The 18-year-old son of basketball superstar LeBron James suffered cardiac arrest during a workout Monday at the University of Southern California.

Bronny James, an incoming USC freshman, was listed in stable condition Tuesday morning after a brief stay in intensive care, a family spokesperson said in a statement.

“Yesterday, while practicing, Bronny James suffered a cardiac arrest,” the spokesperson said. “Medical staff was able to treat Bronny and take him to the hospital. He is now in stable condition and no longer in ICU.”

TMZ reported that his condition was considered a Code 3 — meaning ambulance lights and sirens — and he was transported to the hospital by ambulance at 9:26 a.m. Monday.

Cardiac arrest is when the heart malfunctions and suddenly stops beating. It is an “electrical” problem, and different from a heart attack, according to the American Heart Association.

The Los Angeles Times reported that this was the second time in about a year that the USC medical staff has responded to a men’s basketball player suffering cardiac arrest during practice. Center Vince Iwuchukwu collapsed at a practice last July and was revived by athletic trainers. Iwuchukwu returned to the basketball court six months later.

James, a four-star recruit, was a standout in the McDonald’s All-American Game in March. He averaged 14.1 points, 5.6 rebounds, 2.4 assists and 1.7 steals in his senior year of high school and was a sought-after recruit, according to CNN.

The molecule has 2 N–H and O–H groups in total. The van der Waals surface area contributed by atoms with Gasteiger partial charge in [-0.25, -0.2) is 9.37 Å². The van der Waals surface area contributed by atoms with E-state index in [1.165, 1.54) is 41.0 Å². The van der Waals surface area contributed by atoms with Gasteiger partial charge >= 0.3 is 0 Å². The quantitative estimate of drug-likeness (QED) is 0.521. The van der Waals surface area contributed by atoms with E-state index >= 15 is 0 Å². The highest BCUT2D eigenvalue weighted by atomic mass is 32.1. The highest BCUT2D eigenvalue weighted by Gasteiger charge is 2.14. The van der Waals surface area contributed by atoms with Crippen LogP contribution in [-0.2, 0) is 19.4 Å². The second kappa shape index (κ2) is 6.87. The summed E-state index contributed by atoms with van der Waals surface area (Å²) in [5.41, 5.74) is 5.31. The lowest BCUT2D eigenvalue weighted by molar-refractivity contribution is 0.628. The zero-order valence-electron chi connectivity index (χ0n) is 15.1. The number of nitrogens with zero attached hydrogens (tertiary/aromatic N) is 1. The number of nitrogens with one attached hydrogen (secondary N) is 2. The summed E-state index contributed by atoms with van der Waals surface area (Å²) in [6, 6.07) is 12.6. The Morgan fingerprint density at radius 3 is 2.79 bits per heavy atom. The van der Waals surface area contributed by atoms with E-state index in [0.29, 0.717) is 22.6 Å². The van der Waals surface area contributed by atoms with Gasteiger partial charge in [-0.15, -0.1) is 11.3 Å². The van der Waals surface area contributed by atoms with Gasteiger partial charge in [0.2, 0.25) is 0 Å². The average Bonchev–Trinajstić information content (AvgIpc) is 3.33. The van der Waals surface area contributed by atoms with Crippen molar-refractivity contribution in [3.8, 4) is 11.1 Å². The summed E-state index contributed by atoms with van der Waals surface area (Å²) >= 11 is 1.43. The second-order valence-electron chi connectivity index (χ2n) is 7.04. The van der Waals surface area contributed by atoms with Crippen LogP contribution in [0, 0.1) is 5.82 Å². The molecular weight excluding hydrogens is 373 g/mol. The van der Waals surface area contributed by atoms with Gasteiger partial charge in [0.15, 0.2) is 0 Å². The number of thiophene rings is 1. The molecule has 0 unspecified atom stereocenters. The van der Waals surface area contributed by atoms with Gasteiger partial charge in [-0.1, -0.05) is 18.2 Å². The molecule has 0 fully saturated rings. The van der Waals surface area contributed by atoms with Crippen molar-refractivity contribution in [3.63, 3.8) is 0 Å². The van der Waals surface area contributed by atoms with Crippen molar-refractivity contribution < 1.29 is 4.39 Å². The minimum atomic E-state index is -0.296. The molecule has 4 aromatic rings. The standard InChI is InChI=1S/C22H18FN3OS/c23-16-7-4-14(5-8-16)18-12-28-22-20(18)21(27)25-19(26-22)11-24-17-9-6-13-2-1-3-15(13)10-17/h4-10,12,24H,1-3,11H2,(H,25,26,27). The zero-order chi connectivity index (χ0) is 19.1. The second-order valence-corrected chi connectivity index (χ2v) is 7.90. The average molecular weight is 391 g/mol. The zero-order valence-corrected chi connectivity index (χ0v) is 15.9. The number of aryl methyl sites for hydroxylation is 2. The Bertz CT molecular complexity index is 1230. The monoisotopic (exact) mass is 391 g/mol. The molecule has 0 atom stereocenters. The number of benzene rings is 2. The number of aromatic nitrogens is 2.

LeBron James, who enters his 21st season in the NBA and sixth with the Los Angeles Lakers, has said one of his dreams is to play in the NBA with his son.

“My last year will be played with my son,” James told the Athletic last year. “Wherever Bronny is at, that’s where I’ll be.”

The family has asked for privacy and said it would update reporters when there is more information.

The two cardiac arrests at USC dovetail with the televised collapse of Buffalo Bills safety Damar Hamlin, 24, who suffered a cardiac arrest during a football game in January. On-field medical staff revived him with CPR. He has since been cleared to play football.

More information

The U.S. Centers for Disease Control and Prevention has more about cardiac arrest.

SOURCES: CNN, July 25, 2023; Los Angeles Times, July 25, 2023; TMZ, July 25, 2023